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Victorian same sex adoption law gets it wrong

By Kristan Dooley - posted Thursday, 29 October 2015

Australia desperately needs adoption reform. What we don't need is poorly-conceived adoption legislation, like the same sex adoption Bill recently introduced into the Victorian Parliament, which will result in future governments apologising to a generation of angry and grieving birth mothers and fathers.

The Bill removes protections under anti-discrimination laws to exempt faith-based adoption agencies from having to facilitate same sex adoptions. In its attempt to address the concerns of one minority group the proposed amendment provides the means to ride roughshod over the rights and freedoms of people who may have no personal need of the same-sex adoption law, but will be unable to avoid its effects.

Good legislation fixes problems without creating new ones. The proposed legislation does not meet this standard.


The Government's refusal to include religious exemptions in the Bill with respect to same-sex adoption attempts to remove discrimination. What it actually does is transfer the discrimination, not just to adoption agencies, but to birth parents themselves.

Irrespective of religious views, there are still many people who, if they had a choice, would like to see their child raised with a mother and a father in situations where they are unable to do so themselves. Birth parents are also entitled to have the choice to work with a faith-based adoption agency if this aligns with their personal beliefs or values.

What the Andrews Government is proposing to do is deny birth parents placing a child for adoption the right to work with an adoption agency of their choice. It is also denying them the right to choose fundamental characteristics of the adoptive parents who will be responsible for her child in future.

The experiences of the 1950s, 60s and 70s, left many women psychologically and emotionally scarred because they felt forced and coerced into adopting out their children in a closed adoption process over which they had little to no control nor involvement. Surely it is not the Government's intention to repeat history and enshrine legislation that is potentially going to give rise to another Stolen Generation?

Last year Women's Forum Australia's published Adoption Rethink a comprehensive review and analysis of adoption practices in Australia and the experiences of those involved. Our research shows that an open adoption process, where the birth parents feel they have some control over the decision and process to place a child for adoption, results in the most favourable outcomes for all concerned. Key to the open adoption process is the involvement of the birth parent in the selection of adoptive parents. Where possible, birth parents must be allowed to have a say over the characteristics of adoptive parents including religious preferences, marital status and yes, even their sex and gender. Birth parents must also be allowed a choice in the adoption agency with whom they work.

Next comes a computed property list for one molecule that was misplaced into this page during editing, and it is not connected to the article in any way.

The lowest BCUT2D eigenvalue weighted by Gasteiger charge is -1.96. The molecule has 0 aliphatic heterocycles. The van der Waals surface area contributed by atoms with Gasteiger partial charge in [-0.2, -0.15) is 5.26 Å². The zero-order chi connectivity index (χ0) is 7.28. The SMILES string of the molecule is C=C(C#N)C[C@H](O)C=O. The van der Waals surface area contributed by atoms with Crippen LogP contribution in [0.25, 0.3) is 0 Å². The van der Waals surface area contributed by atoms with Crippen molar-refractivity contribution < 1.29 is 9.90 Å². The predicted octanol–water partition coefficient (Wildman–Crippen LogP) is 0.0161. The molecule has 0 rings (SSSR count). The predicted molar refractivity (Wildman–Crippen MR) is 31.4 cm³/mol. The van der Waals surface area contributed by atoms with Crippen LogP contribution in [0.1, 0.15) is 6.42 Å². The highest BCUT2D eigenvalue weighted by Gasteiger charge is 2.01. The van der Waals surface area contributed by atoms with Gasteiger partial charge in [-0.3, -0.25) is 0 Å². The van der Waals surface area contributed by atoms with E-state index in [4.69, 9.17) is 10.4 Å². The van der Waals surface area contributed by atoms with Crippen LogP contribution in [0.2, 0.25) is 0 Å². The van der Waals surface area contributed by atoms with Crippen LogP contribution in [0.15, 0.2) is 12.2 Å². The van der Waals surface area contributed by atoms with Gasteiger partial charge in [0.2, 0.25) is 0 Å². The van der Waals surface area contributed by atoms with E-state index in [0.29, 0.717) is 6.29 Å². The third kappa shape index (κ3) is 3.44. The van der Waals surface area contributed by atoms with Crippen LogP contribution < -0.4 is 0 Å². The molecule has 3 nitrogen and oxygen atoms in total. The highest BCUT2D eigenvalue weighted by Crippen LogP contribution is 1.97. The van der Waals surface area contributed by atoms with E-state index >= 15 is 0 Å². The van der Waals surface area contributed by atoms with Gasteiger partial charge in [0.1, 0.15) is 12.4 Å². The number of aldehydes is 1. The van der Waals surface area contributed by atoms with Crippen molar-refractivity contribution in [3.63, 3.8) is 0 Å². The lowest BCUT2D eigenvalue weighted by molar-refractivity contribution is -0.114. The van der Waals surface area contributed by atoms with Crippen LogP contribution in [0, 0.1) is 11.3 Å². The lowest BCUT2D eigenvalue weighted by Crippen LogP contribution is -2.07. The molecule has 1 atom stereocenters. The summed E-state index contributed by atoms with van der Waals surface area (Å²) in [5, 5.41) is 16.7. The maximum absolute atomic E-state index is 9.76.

We need an improved adoption system in Australia that is primarily focussed on providing vulnerable children with a loving, stable and permanent family. The most positive outcome will also be a system where the rights and concerns of birth parents are recognised and appropriately managed, not dismissed in a misguided attempt to promote the rights of prospective adoptive parents as of paramount concern.


Faith-based adoption agencies should be allowed to continue to operate and provide support to those who have a preference for the services they provide. Those who wish to access same-sex adoption have the choice to go to other adoption agencies, the majority of which have expressed their willingness to facilitate adoption for same-sex couples.

Same-sex adoption legislation in NSW, which allows for faith-based exemptions, provides a better solution. It protects the rights of birth parents who for religious or other reasons wish to work with a faith-based agency while still accommodating those who wish to be involved in same-sex adoption. Victoria's parliament would do well to consider a similar system.

Passing a sub-optimal law is not a successful solution. We must get the balance right to ensure that everyone's interests are served with equal measure.

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About the Author

Kristan Dooley is the Managing Director of Women's Forum Australia, a women's research and education organisation.

Creative Commons LicenseThis work is licensed under a Creative Commons License.

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